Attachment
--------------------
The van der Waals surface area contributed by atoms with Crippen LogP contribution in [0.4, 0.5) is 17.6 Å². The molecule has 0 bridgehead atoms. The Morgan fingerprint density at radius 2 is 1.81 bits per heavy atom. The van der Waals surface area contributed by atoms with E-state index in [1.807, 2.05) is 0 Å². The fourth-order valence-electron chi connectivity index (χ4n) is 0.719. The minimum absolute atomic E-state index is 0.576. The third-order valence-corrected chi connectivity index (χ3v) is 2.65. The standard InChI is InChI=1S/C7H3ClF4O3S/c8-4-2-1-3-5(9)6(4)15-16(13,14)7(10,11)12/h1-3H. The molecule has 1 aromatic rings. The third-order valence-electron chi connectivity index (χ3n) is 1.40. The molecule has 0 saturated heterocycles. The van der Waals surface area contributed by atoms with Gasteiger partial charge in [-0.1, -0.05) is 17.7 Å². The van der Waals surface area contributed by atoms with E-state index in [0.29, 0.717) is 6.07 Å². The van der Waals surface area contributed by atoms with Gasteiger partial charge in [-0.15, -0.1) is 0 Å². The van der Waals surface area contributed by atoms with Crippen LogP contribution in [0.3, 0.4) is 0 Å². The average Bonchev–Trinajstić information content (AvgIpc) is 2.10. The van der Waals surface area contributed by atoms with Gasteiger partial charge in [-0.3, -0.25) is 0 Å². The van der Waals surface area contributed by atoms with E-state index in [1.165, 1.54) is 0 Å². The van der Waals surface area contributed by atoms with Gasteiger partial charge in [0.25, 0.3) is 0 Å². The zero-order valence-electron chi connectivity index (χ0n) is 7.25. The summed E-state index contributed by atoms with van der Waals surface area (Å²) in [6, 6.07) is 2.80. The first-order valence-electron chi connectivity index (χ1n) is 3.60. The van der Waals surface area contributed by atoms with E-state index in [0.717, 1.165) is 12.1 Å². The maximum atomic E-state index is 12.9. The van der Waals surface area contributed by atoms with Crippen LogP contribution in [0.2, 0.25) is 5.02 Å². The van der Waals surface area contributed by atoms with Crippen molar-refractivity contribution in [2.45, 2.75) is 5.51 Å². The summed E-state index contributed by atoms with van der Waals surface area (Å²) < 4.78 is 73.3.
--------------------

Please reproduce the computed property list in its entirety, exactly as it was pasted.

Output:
The van der Waals surface area contributed by atoms with Crippen LogP contribution in [0.4, 0.5) is 17.6 Å². The molecule has 0 bridgehead atoms. The Morgan fingerprint density at radius 2 is 1.81 bits per heavy atom. The van der Waals surface area contributed by atoms with E-state index in [1.807, 2.05) is 0 Å². The fourth-order valence-electron chi connectivity index (χ4n) is 0.719. The minimum absolute atomic E-state index is 0.576. The third-order valence-corrected chi connectivity index (χ3v) is 2.65. The standard InChI is InChI=1S/C7H3ClF4O3S/c8-4-2-1-3-5(9)6(4)15-16(13,14)7(10,11)12/h1-3H. The molecule has 1 aromatic rings. The third-order valence-electron chi connectivity index (χ3n) is 1.40. The molecule has 0 saturated heterocycles. The van der Waals surface area contributed by atoms with Gasteiger partial charge in [-0.1, -0.05) is 17.7 Å². The van der Waals surface area contributed by atoms with E-state index in [0.29, 0.717) is 6.07 Å². The van der Waals surface area contributed by atoms with Gasteiger partial charge in [-0.15, -0.1) is 0 Å². The van der Waals surface area contributed by atoms with Crippen LogP contribution in [0.3, 0.4) is 0 Å². The average Bonchev–Trinajstić information content (AvgIpc) is 2.10. The van der Waals surface area contributed by atoms with Gasteiger partial charge in [-0.3, -0.25) is 0 Å². The van der Waals surface area contributed by atoms with E-state index in [1.165, 1.54) is 0 Å². The van der Waals surface area contributed by atoms with Gasteiger partial charge in [0.25, 0.3) is 0 Å². The zero-order valence-electron chi connectivity index (χ0n) is 7.25. The summed E-state index contributed by atoms with van der Waals surface area (Å²) in [6, 6.07) is 2.80. The first-order valence-electron chi connectivity index (χ1n) is 3.60. The van der Waals surface area contributed by atoms with E-state index in [0.717, 1.165) is 12.1 Å². The maximum atomic E-state index is 12.9. The van der Waals surface area contributed by atoms with Crippen LogP contribution in [0.2, 0.25) is 5.02 Å². The van der Waals surface area contributed by atoms with Crippen molar-refractivity contribution in [2.45, 2.75) is 5.51 Å². The summed E-state index contributed by atoms with van der Waals surface area (Å²) < 4.78 is 73.3.